The Letters of Ruth Bryan, 1805-1860

The subjugation of self through the cross of Christ

To E. M., August 1, 1858.
Very dear,
The notes you sent me of the sermon about Jacob were very nice. The expression "unselfing" was striking. Do you not think that the revealing of Christ to the soul, is the quickest of all means to effect this? John says, "When I saw him I fell at his feet as dead"—typical of the bringing down of self. I do humbly believe that the more we know Him in union, love, and power--the more zealous we shall be against "self" in all its varied forms. Unbelief sets up self—what I do, what I do not do, what I ought to have done, and so on, until there is only a corner in the thoughts for the dear Substitute, who has done all, and done it well too. But the more we receive of Him and His—or, in other words, the more Christ alone is exalted, the high towers of self are laid in the dust. When unbelief and self are predominant it is sad work. May the Lord tread these abominations under His feet, even as straw is trodden down for the ash-heap. Oh! my beloved friend, we long for the days of the Son of man in our souls, for in His days the righteous flourish.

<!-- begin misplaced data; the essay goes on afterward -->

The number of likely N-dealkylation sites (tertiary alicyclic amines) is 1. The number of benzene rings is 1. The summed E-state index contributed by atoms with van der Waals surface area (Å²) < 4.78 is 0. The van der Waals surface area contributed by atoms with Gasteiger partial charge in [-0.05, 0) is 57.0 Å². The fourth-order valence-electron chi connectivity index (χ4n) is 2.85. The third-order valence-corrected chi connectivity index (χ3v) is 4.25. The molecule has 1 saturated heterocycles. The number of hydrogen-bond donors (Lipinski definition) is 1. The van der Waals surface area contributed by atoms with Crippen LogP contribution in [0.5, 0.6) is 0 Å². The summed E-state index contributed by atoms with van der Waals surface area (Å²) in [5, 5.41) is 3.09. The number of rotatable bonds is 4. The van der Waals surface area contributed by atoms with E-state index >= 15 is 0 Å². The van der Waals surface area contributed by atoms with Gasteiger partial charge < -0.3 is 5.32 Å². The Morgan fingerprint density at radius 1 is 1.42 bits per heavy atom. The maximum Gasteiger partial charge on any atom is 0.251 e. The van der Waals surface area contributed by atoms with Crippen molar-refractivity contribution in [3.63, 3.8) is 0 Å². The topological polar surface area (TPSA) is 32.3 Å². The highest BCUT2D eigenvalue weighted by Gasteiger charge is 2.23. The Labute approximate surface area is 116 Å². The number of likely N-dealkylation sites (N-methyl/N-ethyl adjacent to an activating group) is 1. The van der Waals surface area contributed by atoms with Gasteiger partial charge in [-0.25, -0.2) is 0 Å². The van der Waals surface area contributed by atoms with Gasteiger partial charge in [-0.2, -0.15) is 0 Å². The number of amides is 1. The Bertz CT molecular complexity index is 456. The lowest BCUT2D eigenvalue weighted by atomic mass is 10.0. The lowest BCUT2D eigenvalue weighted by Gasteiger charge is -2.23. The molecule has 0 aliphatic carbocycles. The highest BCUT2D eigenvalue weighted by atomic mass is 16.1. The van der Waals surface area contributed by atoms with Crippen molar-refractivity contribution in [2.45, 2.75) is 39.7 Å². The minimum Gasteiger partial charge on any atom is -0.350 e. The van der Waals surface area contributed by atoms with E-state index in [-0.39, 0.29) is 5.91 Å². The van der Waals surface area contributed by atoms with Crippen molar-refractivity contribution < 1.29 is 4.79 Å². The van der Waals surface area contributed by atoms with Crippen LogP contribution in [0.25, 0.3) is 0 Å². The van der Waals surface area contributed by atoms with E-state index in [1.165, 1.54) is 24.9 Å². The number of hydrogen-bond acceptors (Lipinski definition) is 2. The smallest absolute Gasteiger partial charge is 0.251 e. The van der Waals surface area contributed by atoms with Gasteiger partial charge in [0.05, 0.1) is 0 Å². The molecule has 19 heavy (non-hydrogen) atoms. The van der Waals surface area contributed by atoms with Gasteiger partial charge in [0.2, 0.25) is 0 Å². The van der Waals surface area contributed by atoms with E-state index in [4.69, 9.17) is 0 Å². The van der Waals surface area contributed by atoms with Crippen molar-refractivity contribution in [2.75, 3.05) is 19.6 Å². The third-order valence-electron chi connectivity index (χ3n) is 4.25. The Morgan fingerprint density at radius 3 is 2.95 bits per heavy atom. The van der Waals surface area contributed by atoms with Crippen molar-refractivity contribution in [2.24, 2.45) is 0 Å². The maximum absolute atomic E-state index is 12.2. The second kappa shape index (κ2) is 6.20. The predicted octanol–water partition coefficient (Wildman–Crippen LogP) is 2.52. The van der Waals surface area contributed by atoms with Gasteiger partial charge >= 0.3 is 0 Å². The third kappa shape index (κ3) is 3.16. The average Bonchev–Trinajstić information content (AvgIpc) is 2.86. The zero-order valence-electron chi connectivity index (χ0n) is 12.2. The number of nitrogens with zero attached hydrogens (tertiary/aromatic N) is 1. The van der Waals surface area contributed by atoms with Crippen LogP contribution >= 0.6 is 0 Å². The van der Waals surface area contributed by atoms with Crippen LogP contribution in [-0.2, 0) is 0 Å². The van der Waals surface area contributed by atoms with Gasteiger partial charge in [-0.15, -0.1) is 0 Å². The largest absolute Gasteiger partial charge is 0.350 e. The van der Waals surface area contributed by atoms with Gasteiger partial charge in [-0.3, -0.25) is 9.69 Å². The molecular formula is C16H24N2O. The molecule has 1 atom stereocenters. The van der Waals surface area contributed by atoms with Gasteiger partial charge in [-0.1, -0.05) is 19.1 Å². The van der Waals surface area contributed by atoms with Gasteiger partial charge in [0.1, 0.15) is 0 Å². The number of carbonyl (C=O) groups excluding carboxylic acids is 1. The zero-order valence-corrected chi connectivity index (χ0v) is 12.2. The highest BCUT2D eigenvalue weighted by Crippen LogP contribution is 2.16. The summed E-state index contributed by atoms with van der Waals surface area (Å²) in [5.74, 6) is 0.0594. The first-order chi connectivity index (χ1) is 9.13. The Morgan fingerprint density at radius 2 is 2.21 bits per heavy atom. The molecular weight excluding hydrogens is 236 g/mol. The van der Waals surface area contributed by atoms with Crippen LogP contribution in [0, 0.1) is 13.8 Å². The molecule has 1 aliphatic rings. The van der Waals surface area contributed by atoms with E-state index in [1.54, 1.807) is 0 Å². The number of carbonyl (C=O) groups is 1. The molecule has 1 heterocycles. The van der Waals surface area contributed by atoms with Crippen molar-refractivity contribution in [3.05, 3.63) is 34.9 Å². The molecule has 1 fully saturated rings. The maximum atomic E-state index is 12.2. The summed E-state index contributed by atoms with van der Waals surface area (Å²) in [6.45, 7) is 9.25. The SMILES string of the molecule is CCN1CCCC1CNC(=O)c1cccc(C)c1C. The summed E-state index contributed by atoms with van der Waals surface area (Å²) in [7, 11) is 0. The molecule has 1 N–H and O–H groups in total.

I have been enjoying those words—"I will love them freely: for My anger is turned away from them." (Hosea 14:4) It seems to me to be the language of the Father, who, having laid upon Jesus the iniquities of us all, then and there visited our transgressions with the rod, and our iniquities with stripes, until not one was left unatoned for! Then His anger was turned away from the Surety, and the Father could love the poor debtors freely--because He was well pleased for Jesus' sake. He had magnified the law, and made it honorable; and He, the Father, blessed them there. In Him, "the Lord our righteousness," we may glory and rejoice; and in Him find power to do so, for He is the power of God to everyone who believes. In believing we take hold of that power, and can say with David, "My soul shall make her boast in the Lord: the humble shall hear thereof, and be glad."

Indeed, my dear friend, we only want to know more of our Law-fulfiller, and of the unsearchable riches which He has for our use. Then the love of Christ would constrain us to glory in Him, and praise Him. Oh! let us cry mightily for the Spirit of wisdom and revelation in the knowledge of Him. Oh! to know Him more. Oh! that He always would eclipse everything else! I desire that all things, even the most lawful, should not stand between me and the blessed Sun of Righteousness. I have seen enough in Him to ravish my heart, and make the brightest things below look dim! But I want to see Him again, for I know that there are in Him infinite glories of which I have had yet no conception! "After these things Jesus showed himself again to his disciples." Amen, so let it be.

The Lord bless you and yours; and may Jesus shine warmly in your heart, and you be constrained to speak warmly in His praise.

With dear love, ever your affectionate but unworthy,

John 1:14; 2 Cor. 4:6.